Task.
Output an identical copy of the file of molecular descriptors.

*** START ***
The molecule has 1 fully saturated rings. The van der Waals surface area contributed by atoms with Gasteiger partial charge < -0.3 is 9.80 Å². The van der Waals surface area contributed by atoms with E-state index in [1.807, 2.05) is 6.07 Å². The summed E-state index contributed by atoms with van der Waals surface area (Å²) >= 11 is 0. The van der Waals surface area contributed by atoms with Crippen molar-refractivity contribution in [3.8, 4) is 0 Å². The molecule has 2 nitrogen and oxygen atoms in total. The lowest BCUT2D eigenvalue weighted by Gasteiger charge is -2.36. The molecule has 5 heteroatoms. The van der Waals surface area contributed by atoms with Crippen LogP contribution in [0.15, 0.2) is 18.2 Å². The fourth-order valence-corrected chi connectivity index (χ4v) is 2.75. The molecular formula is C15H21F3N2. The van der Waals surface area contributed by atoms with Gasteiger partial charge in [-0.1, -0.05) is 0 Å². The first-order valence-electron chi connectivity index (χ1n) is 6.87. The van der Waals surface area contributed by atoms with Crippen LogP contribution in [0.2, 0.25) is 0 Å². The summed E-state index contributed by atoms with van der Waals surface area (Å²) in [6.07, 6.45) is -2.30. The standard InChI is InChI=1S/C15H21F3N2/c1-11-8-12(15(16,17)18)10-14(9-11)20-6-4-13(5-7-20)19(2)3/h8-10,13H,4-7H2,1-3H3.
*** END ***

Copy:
The molecule has 1 fully saturated rings. The van der Waals surface area contributed by atoms with Gasteiger partial charge < -0.3 is 9.80 Å². The van der Waals surface area contributed by atoms with E-state index in [1.807, 2.05) is 6.07 Å². The summed E-state index contributed by atoms with van der Waals surface area (Å²) >= 11 is 0. The van der Waals surface area contributed by atoms with Crippen molar-refractivity contribution in [3.8, 4) is 0 Å². The molecule has 2 nitrogen and oxygen atoms in total. The lowest BCUT2D eigenvalue weighted by Gasteiger charge is -2.36. The molecule has 5 heteroatoms. The van der Waals surface area contributed by atoms with Crippen LogP contribution in [0.15, 0.2) is 18.2 Å². The fourth-order valence-corrected chi connectivity index (χ4v) is 2.75. The molecular formula is C15H21F3N2. The van der Waals surface area contributed by atoms with Gasteiger partial charge in [-0.1, -0.05) is 0 Å². The first-order valence-electron chi connectivity index (χ1n) is 6.87. The van der Waals surface area contributed by atoms with Crippen LogP contribution in [0.2, 0.25) is 0 Å². The summed E-state index contributed by atoms with van der Waals surface area (Å²) in [6.07, 6.45) is -2.30. The standard InChI is InChI=1S/C15H21F3N2/c1-11-8-12(15(16,17)18)10-14(9-11)20-6-4-13(5-7-20)19(2)3/h8-10,13H,4-7H2,1-3H3.